Birkenhead’s Collection of Green Spaces
Located in relatively close proximity to Liverpool, the town of Birkenhead is the largest part of the Wirral and appears at the centre of the metropolitan borough. It is widely known for housing an array of green spaces, such as Hamilton Square and the majority of Port Sunlight. In fact, Birkenhead Park was the first publicly funded park in Britain, stood as the benchmark for the Park Movement that looked to reform green spaces in North America, and went on to influence the design of countless parks all over the world, including the fundamental composition of Central Park in New York City.
An estimated 121 parks and playgrounds feature within the 2,518 hectares of Birkenhead. The town itself contains a wide selection of trees, with more than 1,450 appearing in Birkenhead Park alone. Although around 13.7% of the wider Wirral borough is covered by trees, the local council and corresponding community groups have opted to increase the tree canopy cover – the tree, hedgerow and woodland strategy accounting for the planting of a further 210,000 trees between 2020 and 2030.
As well as retaining an already thriving tree population, the local authorities across Birkenhead demonstrate a clear vision to build on the number of trees by staging tree planting exercises to deliver thousands of more trees. The benefits to the environment and occupants of Birkenhead do not, however, spread to any developers looking to stage planning projects in the town. Instead, tree cover is only likely to infringe on their development plans, and for it to be possible to move forward without any catastrophic issues, they will first need to organise a tree survey with one of our team.
Guidelines for Ensuring the Safety of Local Trees
Any time a local authority sees certain trees as being valuable, they have the option of placing them under a tree preservation order (TPO) or within a conservation area. Both are forms of protective measures for trees that involve prior consent from the local council before any applicable trees are disrupted. The primary difference between the two is that tree preservation orders (TPOs) typically apply to individual trees and conservation areas apply to all trees within a predetermined zone.
All local councils are given the opportunity to safeguard trees within their jurisdiction by initiating such parameters. Wirral Council oversees the entirety of the borough including Birkenhead, with the power to implement TPOs and conservation areas where necessary. The Wirral has a total of 26 conservation areas, and while they are easy for developers to find online, it is also possible to find trees under all existing tree preservation orders by visiting the dedicated page on the Wirral Council website. In addition, if would like further information on climate change related to trees and protecting and planting trees, you can find it on the Forest Research website.
Suitable Assessments for Planning
From a multitude of different field surveys, a BS5837 tree survey is best suited to support planning applications. An arboricultural consultant would visit the development site and record several items of field data such as root growth, and begin measuring trees present. At this point, the condition and biological importance of each tree will be taken into consideration, alongside other factors that could establish value, such as if they provide shade and the social effects they may have.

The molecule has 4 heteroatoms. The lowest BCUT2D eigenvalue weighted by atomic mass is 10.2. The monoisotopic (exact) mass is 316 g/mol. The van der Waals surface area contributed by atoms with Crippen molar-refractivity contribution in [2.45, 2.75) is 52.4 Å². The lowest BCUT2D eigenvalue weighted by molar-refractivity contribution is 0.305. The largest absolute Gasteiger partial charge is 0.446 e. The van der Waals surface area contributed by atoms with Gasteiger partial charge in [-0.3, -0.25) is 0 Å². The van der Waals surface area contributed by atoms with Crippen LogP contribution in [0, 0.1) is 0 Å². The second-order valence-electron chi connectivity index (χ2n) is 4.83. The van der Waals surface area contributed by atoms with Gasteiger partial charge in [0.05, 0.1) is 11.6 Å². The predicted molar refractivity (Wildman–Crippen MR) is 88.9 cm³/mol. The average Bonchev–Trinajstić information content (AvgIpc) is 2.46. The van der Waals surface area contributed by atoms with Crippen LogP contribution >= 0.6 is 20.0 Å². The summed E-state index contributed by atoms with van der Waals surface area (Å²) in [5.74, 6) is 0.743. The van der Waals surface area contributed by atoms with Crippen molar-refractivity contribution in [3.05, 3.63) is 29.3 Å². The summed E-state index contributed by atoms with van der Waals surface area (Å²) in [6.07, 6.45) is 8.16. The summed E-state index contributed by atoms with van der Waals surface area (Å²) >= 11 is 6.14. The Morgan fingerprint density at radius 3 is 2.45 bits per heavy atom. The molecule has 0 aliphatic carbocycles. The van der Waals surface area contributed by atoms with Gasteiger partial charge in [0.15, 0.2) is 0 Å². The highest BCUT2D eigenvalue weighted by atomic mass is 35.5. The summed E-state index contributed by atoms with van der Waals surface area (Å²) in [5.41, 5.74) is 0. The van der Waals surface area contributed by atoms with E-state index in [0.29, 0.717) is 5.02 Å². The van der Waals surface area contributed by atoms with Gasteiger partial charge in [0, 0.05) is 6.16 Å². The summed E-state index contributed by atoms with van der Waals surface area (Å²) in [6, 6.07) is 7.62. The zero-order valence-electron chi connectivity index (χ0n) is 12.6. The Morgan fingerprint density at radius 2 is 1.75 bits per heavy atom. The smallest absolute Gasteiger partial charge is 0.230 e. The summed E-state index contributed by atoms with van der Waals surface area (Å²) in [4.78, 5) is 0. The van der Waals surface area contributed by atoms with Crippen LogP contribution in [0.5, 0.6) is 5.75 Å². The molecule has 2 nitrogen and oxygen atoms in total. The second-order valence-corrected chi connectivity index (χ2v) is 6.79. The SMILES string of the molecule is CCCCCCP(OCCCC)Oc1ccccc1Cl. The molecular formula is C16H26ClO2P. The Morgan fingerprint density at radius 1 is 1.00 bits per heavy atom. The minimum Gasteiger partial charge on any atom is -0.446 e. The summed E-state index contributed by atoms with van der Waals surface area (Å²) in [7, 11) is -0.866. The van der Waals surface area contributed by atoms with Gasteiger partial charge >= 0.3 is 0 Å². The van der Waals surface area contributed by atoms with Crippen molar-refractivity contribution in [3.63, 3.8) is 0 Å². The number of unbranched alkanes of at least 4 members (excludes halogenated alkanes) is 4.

Once all data has been retrieved, the trees will be given a grade to guide future decision-making. The possible outcomes will range from retaining the trees, relocating them or destroying them. Retention will always be the priority outcome, and it will be perfectly viable if there are young trees, trees that hold value, or trees that aren’t likely to impact the development plans. Alternatively, if the project taking place cannot be altered and trees will be an obstruction, they will need to be relocated. As a final resort, trees that simply aren’t worth saving will be destroyed and compensated with the planting of new trees.
Before a developer can receive sufficient professional advice to assist with applications for planning consent, the arboricultural surveyor first needs to produce a tree report. All of the details, findings and mitigation measures from the tree survey will be included in tree reports, and if any additional information is needed before the tree consultant can recommend that the local planning authority grant planning permission, they can suggest further tree surveys and reports such as an arboricultural impact assessment (AIA) or arboricultural method statement (AMS).
Speak to Arbtech for a Free Quote
What makes trees in Wirral more difficult to deal with as a developer is that they can appear in urban areas, woodland areas and on private land. Our nationwide coverage enables us to not only ensure that an arboriculturist is in the local area to conduct a tree survey but also knowledgeable of Birkenhead, the Wirral and the broader North West to provide effective, pragmatic and relevant solutions. Arbtech also has tree surveyors in neighbouring areas, such as Cheshire East, Cheshire West and Merseyside.
Assessments for trees including BS5837 tree surveys need to be conducted by professionals who are correctly licensed, trained and educated. All of our arboricultural surveyors possess these attributes, making them effective in solving problems related to trees and planning. You can receive a free quote by reaching out to us via email, through our website, or over the phone. If you are happy with the quote, let us know, and we can organise a date for one of our team to visit your site, undertake a tree survey, and eliminate any of the obstacles preventing the local authority from granting a planning application.